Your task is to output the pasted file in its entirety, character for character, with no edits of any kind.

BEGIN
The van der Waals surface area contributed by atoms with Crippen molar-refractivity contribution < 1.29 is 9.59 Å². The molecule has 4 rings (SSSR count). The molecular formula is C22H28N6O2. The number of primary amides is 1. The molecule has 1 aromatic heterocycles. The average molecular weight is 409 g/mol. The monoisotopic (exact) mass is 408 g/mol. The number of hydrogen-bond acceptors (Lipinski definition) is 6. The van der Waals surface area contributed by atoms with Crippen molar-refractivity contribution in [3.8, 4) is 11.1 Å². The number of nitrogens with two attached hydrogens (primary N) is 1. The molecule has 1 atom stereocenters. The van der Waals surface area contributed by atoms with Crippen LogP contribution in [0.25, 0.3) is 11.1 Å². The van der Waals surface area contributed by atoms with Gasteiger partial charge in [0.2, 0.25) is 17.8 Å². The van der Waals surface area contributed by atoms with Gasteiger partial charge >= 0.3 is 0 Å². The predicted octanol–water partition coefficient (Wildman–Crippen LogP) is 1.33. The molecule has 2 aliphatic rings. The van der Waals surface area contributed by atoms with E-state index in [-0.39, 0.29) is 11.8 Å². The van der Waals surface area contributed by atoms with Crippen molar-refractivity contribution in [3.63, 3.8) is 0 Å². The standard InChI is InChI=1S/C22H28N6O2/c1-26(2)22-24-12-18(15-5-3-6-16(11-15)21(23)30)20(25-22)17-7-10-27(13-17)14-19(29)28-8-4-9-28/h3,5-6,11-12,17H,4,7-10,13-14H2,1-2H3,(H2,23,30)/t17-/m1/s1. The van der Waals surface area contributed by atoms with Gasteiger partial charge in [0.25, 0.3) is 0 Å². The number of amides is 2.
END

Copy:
The van der Waals surface area contributed by atoms with Crippen molar-refractivity contribution < 1.29 is 9.59 Å². The molecule has 4 rings (SSSR count). The molecular formula is C22H28N6O2. The number of primary amides is 1. The molecule has 1 aromatic heterocycles. The average molecular weight is 409 g/mol. The monoisotopic (exact) mass is 408 g/mol. The number of hydrogen-bond acceptors (Lipinski definition) is 6. The van der Waals surface area contributed by atoms with Crippen molar-refractivity contribution in [3.8, 4) is 11.1 Å². The number of nitrogens with two attached hydrogens (primary N) is 1. The molecule has 1 atom stereocenters. The van der Waals surface area contributed by atoms with Crippen LogP contribution in [0.25, 0.3) is 11.1 Å². The van der Waals surface area contributed by atoms with Gasteiger partial charge in [0.2, 0.25) is 17.8 Å². The van der Waals surface area contributed by atoms with Gasteiger partial charge >= 0.3 is 0 Å². The predicted octanol–water partition coefficient (Wildman–Crippen LogP) is 1.33. The molecule has 2 aliphatic rings. The van der Waals surface area contributed by atoms with E-state index in [-0.39, 0.29) is 11.8 Å². The van der Waals surface area contributed by atoms with Crippen molar-refractivity contribution in [3.63, 3.8) is 0 Å². The standard InChI is InChI=1S/C22H28N6O2/c1-26(2)22-24-12-18(15-5-3-6-16(11-15)21(23)30)20(25-22)17-7-10-27(13-17)14-19(29)28-8-4-9-28/h3,5-6,11-12,17H,4,7-10,13-14H2,1-2H3,(H2,23,30)/t17-/m1/s1. The van der Waals surface area contributed by atoms with Gasteiger partial charge in [0.25, 0.3) is 0 Å². The number of amides is 2.